Specialized treatment options for patients diagnosed with head and neck cancers

Our interdisciplinary team offers comprehensive treatment options tailored to each patient. We place a high priority on improving survival rates for cancer patients and care greatly about the overall health and well-being of all patients.

Tumors and cancers of the head and neck

The Head and Neck Surgical Specialty Group treats patients diagnosed with many common and rare otolaryngological tumors and cancers, including but not limited to:

Tumors involving the head and neck and related structures

There are three types of growth that can occur in the oral cavity and the oropharynx: benign (not cancerous), precancerous and cancer tumors.

Symptoms of head and neck cancers include:

A lump in the neck

Typically, cancers that first present in the head or neck spread to the lymph nodes before spreading to other parts of the body.

A lump (or lumps) in the neck can be the first sign of cancers in the mouth, throat, larynx, thyroid gland or salivary glands.

See a doctor as soon as possible if a lump in the neck appears for two weeks or more.

Voice changes 

The majority of cancers in a person’s voice box cause a change in their voice.

Most voice changes are not caused by cancer, but if someone is hoarse or voice changes persist for more than two weeks, they need to see a doctor.

A growth in the mouth

A sore mouth or swelling in the tongue could be a sign of cancer.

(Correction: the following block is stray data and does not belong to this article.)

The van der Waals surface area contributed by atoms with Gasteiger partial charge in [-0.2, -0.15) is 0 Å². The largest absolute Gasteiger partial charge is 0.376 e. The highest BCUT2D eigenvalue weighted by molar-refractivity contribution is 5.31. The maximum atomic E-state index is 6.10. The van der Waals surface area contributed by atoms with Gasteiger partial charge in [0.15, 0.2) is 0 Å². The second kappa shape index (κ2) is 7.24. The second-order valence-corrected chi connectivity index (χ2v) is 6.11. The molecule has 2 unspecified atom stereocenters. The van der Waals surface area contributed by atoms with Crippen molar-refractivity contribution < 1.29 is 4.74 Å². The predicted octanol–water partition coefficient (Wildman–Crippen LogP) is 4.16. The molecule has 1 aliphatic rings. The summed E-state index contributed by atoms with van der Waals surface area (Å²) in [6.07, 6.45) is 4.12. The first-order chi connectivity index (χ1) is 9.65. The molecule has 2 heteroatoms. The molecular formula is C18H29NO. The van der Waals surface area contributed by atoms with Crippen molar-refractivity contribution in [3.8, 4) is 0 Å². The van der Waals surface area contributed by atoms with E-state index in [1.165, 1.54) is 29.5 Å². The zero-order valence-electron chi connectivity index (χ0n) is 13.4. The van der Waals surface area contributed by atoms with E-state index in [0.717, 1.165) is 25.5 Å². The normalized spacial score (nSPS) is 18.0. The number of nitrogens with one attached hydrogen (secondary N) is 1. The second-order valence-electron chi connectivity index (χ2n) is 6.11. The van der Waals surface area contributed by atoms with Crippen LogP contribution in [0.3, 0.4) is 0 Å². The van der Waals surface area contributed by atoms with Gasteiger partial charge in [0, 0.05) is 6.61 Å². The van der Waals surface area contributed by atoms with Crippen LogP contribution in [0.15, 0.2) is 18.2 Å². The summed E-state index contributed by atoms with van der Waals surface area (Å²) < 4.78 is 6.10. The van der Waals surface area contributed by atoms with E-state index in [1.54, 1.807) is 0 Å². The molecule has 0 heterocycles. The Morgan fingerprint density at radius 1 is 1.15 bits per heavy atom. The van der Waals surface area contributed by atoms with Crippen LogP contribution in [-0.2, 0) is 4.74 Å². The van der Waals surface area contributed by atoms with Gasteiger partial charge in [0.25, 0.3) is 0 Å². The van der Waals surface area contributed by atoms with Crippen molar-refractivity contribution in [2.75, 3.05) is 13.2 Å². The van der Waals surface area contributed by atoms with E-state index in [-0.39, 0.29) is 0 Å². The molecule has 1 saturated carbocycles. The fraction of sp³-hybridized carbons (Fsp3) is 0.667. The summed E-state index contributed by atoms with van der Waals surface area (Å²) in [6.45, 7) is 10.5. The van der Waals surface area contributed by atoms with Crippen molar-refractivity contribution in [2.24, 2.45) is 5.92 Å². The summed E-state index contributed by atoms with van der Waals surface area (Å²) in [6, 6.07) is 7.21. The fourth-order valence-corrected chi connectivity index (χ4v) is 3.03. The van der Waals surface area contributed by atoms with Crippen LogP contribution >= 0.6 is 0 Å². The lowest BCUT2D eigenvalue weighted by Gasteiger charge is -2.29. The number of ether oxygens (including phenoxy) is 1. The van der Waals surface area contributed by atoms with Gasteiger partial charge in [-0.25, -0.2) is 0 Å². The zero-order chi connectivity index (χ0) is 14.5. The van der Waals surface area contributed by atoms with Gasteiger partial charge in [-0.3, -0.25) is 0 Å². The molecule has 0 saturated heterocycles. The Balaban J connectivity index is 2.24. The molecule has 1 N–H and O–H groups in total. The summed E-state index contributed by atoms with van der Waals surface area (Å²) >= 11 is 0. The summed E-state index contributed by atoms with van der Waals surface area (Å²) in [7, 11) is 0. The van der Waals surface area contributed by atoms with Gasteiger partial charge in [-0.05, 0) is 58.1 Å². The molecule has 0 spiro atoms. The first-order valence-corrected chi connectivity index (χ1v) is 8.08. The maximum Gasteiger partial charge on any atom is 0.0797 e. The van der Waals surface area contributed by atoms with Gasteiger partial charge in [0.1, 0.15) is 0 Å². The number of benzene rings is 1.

These sores might be painless but could still indicate a tumor or cancer. If a person has an ulcer or swelling in the mouth or tongue, along with lumps in the neck that persist for more than two weeks, it’s important to consult a physician.

A doctor will determine if a biopsy performed by an ENT specialist is needed.


While bleeding in the mouth is usually caused by something other than cancer, in some cases, bleeding can be caused by tumors in the nose, mouth, throat or lungs.

Difficulty swallowing

Cancers that begin in the throat or esophagus can make it difficult to swallow. If a person has a problem swallowing every time they try to eat, they need to see a doctor.

Changes in the skin

Basal cell skin cancer is the most common type of head and neck cancer. However, this type of cancer is rarely serious if diagnosed and treated early on.

Basal cell cancers typically appear on skin that is often exposed to the sun, such as the forehead, face and ears. This type of cancer usually starts as a small, pale patch on the skin that enlarges slowly.

There are other kinds of cancer that can occur on the head and neck, such as squamous cell cancer and malignant melanoma. Moles on the neck and head could also be a sign of a tumor or cancer.

Look out for moles that change size, change color or start to bleed, which may indicate cancer.

Earache that does not go away

Persistent earache can be a sign of tumor growth or an infection in the throat. Visit an ENT specialist if a persistent earache is accompanied by painful swallowing, hoarseness, or a lump in the neck.